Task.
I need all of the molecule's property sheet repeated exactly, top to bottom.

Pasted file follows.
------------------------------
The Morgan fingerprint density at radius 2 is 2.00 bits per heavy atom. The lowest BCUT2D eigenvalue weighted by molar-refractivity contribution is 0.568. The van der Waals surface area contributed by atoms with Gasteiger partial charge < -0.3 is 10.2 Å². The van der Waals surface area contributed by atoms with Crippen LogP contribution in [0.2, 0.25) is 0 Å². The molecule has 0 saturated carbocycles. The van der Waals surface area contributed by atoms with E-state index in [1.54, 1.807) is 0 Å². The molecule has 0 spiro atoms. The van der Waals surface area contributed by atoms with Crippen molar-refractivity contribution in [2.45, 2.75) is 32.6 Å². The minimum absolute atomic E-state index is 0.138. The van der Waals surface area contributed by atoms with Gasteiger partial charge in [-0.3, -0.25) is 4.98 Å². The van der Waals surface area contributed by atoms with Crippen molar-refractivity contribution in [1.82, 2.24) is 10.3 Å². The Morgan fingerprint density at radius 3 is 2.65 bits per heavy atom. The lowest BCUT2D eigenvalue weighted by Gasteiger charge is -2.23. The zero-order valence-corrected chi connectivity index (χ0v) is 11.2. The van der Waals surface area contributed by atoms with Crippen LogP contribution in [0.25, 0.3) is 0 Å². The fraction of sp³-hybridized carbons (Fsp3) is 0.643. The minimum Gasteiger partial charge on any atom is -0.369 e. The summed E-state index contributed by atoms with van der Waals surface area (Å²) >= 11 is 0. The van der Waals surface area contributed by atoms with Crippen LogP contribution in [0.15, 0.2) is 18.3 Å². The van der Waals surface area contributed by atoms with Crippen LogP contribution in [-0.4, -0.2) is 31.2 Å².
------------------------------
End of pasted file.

The Morgan fingerprint density at radius 2 is 2.00 bits per heavy atom. The lowest BCUT2D eigenvalue weighted by molar-refractivity contribution is 0.568. The van der Waals surface area contributed by atoms with Gasteiger partial charge < -0.3 is 10.2 Å². The van der Waals surface area contributed by atoms with Crippen LogP contribution in [0.2, 0.25) is 0 Å². The molecule has 0 saturated carbocycles. The van der Waals surface area contributed by atoms with E-state index in [1.54, 1.807) is 0 Å². The molecule has 0 spiro atoms. The van der Waals surface area contributed by atoms with Crippen molar-refractivity contribution in [2.45, 2.75) is 32.6 Å². The minimum absolute atomic E-state index is 0.138. The van der Waals surface area contributed by atoms with Gasteiger partial charge in [-0.3, -0.25) is 4.98 Å². The van der Waals surface area contributed by atoms with Crippen molar-refractivity contribution in [1.82, 2.24) is 10.3 Å². The Morgan fingerprint density at radius 3 is 2.65 bits per heavy atom. The lowest BCUT2D eigenvalue weighted by Gasteiger charge is -2.23. The zero-order valence-corrected chi connectivity index (χ0v) is 11.2. The van der Waals surface area contributed by atoms with Crippen LogP contribution in [0.25, 0.3) is 0 Å². The fraction of sp³-hybridized carbons (Fsp3) is 0.643. The minimum Gasteiger partial charge on any atom is -0.369 e. The summed E-state index contributed by atoms with van der Waals surface area (Å²) >= 11 is 0. The van der Waals surface area contributed by atoms with Crippen LogP contribution in [0.15, 0.2) is 18.3 Å². The van der Waals surface area contributed by atoms with Crippen LogP contribution in [-0.4, -0.2) is 31.2 Å².